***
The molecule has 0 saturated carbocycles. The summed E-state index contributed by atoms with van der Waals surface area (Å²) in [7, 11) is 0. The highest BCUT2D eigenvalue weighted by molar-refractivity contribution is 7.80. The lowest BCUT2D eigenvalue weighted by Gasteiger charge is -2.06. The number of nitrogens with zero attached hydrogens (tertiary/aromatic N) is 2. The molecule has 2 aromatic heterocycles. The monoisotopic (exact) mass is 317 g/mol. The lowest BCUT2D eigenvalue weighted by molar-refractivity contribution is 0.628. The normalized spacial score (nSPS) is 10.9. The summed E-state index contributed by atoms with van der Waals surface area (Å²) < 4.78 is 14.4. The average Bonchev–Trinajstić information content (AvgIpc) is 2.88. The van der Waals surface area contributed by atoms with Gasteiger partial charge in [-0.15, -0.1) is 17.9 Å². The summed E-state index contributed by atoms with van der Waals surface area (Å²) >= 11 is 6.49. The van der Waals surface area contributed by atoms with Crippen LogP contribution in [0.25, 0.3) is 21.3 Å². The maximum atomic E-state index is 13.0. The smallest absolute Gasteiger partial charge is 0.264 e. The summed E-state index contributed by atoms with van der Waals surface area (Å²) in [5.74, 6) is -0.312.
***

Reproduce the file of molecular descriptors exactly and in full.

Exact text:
The molecule has 0 saturated carbocycles. The summed E-state index contributed by atoms with van der Waals surface area (Å²) in [7, 11) is 0. The highest BCUT2D eigenvalue weighted by molar-refractivity contribution is 7.80. The lowest BCUT2D eigenvalue weighted by Gasteiger charge is -2.06. The number of nitrogens with zero attached hydrogens (tertiary/aromatic N) is 2. The molecule has 2 aromatic heterocycles. The monoisotopic (exact) mass is 317 g/mol. The lowest BCUT2D eigenvalue weighted by molar-refractivity contribution is 0.628. The normalized spacial score (nSPS) is 10.9. The summed E-state index contributed by atoms with van der Waals surface area (Å²) < 4.78 is 14.4. The average Bonchev–Trinajstić information content (AvgIpc) is 2.88. The van der Waals surface area contributed by atoms with Gasteiger partial charge in [-0.15, -0.1) is 17.9 Å². The summed E-state index contributed by atoms with van der Waals surface area (Å²) >= 11 is 6.49. The van der Waals surface area contributed by atoms with Crippen LogP contribution in [0.25, 0.3) is 21.3 Å². The maximum atomic E-state index is 13.0. The smallest absolute Gasteiger partial charge is 0.264 e. The summed E-state index contributed by atoms with van der Waals surface area (Å²) in [5.74, 6) is -0.312.